Photograph by Phil Miller
Words by Hélène Williams
Photographs by Tim Topple & Phil Miller
Organisation by Sadie Hennessy
It was last Sunday night, after the rain, that a curious procession could be seen ambling its way along Whitstable beach.
This was the Blessing of the Beasts, a community event celebrating our companion animals that stayed with us throughout the pandemic.
There were critters of all shapes and sizes: mutts, fluffy ones, scaly ones, fine feathered fellows… and that was just the human species.
We had a hamster in a cage, a guinea pig in a basket and dogs that howled, squeaked and yapped in accompaniment to Whitstable’s finest, the Native Oysters Band. Performers emerged from illuminated beach huts: Elvis with his hound dog, Dogtor Feelgood, leopard-skinned belly-dancers, cat songs, budgie songs, shamanic bird-headed Lunatraktors, Henry Dagg squeezing out songs from fluffy toy cats and, to top it all, a fancy-dress parade along the promontory, followed by the pet disco.
The blessing of the beasts was enacted by bovine performance artist Hélène Williams, udders and all, sprinkling the sacred excretions from our fine finned friends upon a luminescent boat grotto covered with animal photos and messages of love.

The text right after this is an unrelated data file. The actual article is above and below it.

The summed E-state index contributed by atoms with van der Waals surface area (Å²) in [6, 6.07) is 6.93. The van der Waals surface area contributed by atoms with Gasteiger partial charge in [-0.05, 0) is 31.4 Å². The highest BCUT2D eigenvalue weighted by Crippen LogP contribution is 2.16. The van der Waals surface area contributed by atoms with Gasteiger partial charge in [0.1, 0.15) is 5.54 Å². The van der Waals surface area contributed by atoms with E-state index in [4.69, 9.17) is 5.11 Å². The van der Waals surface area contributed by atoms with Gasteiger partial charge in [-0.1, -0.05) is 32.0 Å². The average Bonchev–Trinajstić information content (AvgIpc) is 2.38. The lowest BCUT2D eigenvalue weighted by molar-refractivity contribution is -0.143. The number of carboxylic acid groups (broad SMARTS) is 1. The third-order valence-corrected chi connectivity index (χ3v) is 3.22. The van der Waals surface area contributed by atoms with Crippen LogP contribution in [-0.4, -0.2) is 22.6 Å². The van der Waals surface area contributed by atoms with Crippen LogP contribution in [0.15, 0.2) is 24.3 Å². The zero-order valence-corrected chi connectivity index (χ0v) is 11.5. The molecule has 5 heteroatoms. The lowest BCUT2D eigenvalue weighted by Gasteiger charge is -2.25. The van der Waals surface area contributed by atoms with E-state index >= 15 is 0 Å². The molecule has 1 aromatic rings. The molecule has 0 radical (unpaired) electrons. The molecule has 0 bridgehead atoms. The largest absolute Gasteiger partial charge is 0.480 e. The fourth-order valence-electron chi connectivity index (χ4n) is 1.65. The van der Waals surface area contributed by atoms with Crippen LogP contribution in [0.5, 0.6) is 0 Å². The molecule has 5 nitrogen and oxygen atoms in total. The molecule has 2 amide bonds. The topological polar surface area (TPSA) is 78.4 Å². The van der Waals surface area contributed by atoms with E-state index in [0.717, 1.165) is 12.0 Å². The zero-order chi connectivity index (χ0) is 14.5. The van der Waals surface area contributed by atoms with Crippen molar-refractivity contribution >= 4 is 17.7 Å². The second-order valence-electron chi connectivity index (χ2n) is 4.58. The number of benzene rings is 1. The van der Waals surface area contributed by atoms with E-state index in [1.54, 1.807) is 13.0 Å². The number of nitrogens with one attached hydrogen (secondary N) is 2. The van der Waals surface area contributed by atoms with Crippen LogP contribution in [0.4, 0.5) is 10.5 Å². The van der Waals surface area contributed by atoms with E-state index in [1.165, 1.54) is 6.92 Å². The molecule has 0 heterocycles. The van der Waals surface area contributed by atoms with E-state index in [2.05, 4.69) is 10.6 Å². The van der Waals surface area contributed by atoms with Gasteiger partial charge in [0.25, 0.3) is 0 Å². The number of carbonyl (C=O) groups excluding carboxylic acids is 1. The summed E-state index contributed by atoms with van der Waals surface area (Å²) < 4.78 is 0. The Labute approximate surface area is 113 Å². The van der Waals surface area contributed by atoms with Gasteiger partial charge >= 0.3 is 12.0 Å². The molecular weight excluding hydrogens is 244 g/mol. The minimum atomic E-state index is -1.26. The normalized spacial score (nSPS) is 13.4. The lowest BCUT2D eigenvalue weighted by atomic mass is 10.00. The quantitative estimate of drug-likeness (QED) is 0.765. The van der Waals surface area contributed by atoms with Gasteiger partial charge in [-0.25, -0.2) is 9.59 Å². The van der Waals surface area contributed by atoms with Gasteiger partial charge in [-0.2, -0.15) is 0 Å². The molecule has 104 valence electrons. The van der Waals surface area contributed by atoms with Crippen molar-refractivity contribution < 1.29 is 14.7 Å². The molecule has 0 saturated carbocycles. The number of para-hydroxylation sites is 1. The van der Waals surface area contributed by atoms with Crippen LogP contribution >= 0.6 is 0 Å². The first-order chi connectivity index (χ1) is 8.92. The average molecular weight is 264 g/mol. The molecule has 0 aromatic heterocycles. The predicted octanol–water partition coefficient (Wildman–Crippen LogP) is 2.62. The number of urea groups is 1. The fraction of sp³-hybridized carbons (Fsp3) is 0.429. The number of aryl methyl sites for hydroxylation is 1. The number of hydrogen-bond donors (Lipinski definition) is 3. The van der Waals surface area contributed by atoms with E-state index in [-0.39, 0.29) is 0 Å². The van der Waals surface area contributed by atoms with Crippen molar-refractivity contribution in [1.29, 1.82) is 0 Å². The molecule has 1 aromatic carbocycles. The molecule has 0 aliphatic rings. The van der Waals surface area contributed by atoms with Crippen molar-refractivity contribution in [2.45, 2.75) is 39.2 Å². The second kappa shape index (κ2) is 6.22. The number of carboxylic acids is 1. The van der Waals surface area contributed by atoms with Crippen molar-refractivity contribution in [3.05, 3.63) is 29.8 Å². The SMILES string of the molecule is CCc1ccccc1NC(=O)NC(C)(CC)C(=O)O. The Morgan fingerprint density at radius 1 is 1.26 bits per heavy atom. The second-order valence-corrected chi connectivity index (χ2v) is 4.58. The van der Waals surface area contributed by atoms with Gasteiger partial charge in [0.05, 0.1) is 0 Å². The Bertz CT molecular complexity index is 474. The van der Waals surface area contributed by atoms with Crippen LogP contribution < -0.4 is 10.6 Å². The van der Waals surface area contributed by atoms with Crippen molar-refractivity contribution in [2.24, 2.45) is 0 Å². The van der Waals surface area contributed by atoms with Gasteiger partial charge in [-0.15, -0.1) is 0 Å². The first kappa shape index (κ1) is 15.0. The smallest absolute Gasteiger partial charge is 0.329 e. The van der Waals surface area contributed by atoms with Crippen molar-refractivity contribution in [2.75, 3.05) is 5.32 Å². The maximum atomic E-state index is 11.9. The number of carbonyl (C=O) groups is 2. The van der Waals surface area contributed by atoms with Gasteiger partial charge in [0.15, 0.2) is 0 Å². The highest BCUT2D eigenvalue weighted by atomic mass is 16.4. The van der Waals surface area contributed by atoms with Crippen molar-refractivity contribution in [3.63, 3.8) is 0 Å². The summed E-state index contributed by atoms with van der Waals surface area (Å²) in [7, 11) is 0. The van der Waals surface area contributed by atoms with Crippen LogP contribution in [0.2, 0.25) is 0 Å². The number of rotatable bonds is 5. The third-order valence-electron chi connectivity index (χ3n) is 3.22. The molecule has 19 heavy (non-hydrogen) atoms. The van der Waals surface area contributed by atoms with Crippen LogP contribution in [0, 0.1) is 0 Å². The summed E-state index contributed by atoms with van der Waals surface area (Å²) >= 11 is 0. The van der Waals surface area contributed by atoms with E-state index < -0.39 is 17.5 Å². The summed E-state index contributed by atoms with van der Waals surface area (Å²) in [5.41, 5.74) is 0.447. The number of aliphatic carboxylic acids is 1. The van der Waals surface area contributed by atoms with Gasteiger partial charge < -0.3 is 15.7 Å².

Photographs by Tim Topple:
Click on images for a full-sized version
Photographs by Phil Miller:
Sadie Hennessy says: “I responded to an open call from Farnham Maltings looking for artists to create an event that would bring their local community together after everything we’ve been through during the pandemic. I noticed what an important role our companion animals were playing to help us all through lockdown, especially dog walking, so I devised The Blessing of the Beasts as a thank you to them. It got commissioned so the whole extravaganza was funded. I’m hoping to make it an annual fixture on Whitstable’s cultural calendar – funding permitting of course.”
About Hélène Williams:
Hélène investigates nature through her practise as an artist, psychotherapist and mystic. She takes us into an imaginal world where tales unfold and we are abandoned to the unknown.
Mysterious performances, paintings of visions, and sculptures that ‘have sexual energy, fragility and strength that can be thrillingly confusing.’ – Jan Woolf/journalist
Internationally exhibited in India, Mexico, France, Holland and the UK. Reviewed in The Times, The Independent, Time Out, The Hindu Times and The Kentish Gazette.
About Sadie Hennessy:
You can find more of Sadie Hennessey’s work here: http://www.sadiehennessy.co.uk/
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